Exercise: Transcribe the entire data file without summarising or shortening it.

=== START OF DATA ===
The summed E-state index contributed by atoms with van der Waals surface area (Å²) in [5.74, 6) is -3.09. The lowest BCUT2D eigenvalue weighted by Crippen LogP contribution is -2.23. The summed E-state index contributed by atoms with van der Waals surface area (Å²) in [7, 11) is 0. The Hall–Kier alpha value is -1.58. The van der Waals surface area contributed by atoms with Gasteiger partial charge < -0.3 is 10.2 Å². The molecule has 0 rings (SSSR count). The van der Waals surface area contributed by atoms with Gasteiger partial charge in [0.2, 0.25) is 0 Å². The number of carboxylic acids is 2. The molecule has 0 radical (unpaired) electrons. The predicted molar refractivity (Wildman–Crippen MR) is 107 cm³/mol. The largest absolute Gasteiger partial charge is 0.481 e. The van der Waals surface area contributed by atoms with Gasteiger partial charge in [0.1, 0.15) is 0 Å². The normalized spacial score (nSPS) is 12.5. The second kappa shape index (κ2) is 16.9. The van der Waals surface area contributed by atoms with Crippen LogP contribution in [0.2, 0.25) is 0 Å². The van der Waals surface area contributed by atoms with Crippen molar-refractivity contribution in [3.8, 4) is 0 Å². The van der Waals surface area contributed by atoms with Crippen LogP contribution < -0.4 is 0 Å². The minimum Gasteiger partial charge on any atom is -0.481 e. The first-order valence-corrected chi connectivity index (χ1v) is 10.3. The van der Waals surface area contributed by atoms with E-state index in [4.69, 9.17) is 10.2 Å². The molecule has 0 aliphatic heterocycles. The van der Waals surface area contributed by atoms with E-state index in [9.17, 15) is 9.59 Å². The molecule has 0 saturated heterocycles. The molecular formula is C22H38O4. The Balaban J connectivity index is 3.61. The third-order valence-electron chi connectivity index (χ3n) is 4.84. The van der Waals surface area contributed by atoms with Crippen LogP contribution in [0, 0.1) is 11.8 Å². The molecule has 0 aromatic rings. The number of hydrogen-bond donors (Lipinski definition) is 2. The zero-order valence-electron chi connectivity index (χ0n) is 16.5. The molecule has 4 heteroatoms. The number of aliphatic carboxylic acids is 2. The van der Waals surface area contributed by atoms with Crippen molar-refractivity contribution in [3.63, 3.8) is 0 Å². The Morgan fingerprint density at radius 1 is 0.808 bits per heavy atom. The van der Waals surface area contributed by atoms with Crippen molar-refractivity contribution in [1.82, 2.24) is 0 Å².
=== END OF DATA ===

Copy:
The summed E-state index contributed by atoms with van der Waals surface area (Å²) in [5.74, 6) is -3.09. The lowest BCUT2D eigenvalue weighted by Crippen LogP contribution is -2.23. The summed E-state index contributed by atoms with van der Waals surface area (Å²) in [7, 11) is 0. The Hall–Kier alpha value is -1.58. The van der Waals surface area contributed by atoms with Gasteiger partial charge < -0.3 is 10.2 Å². The molecule has 0 rings (SSSR count). The van der Waals surface area contributed by atoms with Gasteiger partial charge in [0.2, 0.25) is 0 Å². The number of carboxylic acids is 2. The molecule has 0 radical (unpaired) electrons. The predicted molar refractivity (Wildman–Crippen MR) is 107 cm³/mol. The largest absolute Gasteiger partial charge is 0.481 e. The van der Waals surface area contributed by atoms with Gasteiger partial charge in [0.1, 0.15) is 0 Å². The normalized spacial score (nSPS) is 12.5. The second kappa shape index (κ2) is 16.9. The van der Waals surface area contributed by atoms with Crippen LogP contribution in [0.2, 0.25) is 0 Å². The van der Waals surface area contributed by atoms with Crippen molar-refractivity contribution in [3.8, 4) is 0 Å². The van der Waals surface area contributed by atoms with Crippen LogP contribution < -0.4 is 0 Å². The minimum Gasteiger partial charge on any atom is -0.481 e. The first-order valence-corrected chi connectivity index (χ1v) is 10.3. The van der Waals surface area contributed by atoms with E-state index in [4.69, 9.17) is 10.2 Å². The molecule has 0 aliphatic heterocycles. The van der Waals surface area contributed by atoms with E-state index in [9.17, 15) is 9.59 Å². The molecule has 0 saturated heterocycles. The molecular formula is C22H38O4. The Balaban J connectivity index is 3.61. The third-order valence-electron chi connectivity index (χ3n) is 4.84. The van der Waals surface area contributed by atoms with Crippen LogP contribution in [0, 0.1) is 11.8 Å². The molecule has 0 aromatic rings. The number of hydrogen-bond donors (Lipinski definition) is 2. The zero-order valence-electron chi connectivity index (χ0n) is 16.5. The molecule has 4 heteroatoms. The number of aliphatic carboxylic acids is 2. The van der Waals surface area contributed by atoms with Crippen molar-refractivity contribution in [3.63, 3.8) is 0 Å². The Morgan fingerprint density at radius 1 is 0.808 bits per heavy atom. The van der Waals surface area contributed by atoms with Crippen molar-refractivity contribution in [1.82, 2.24) is 0 Å².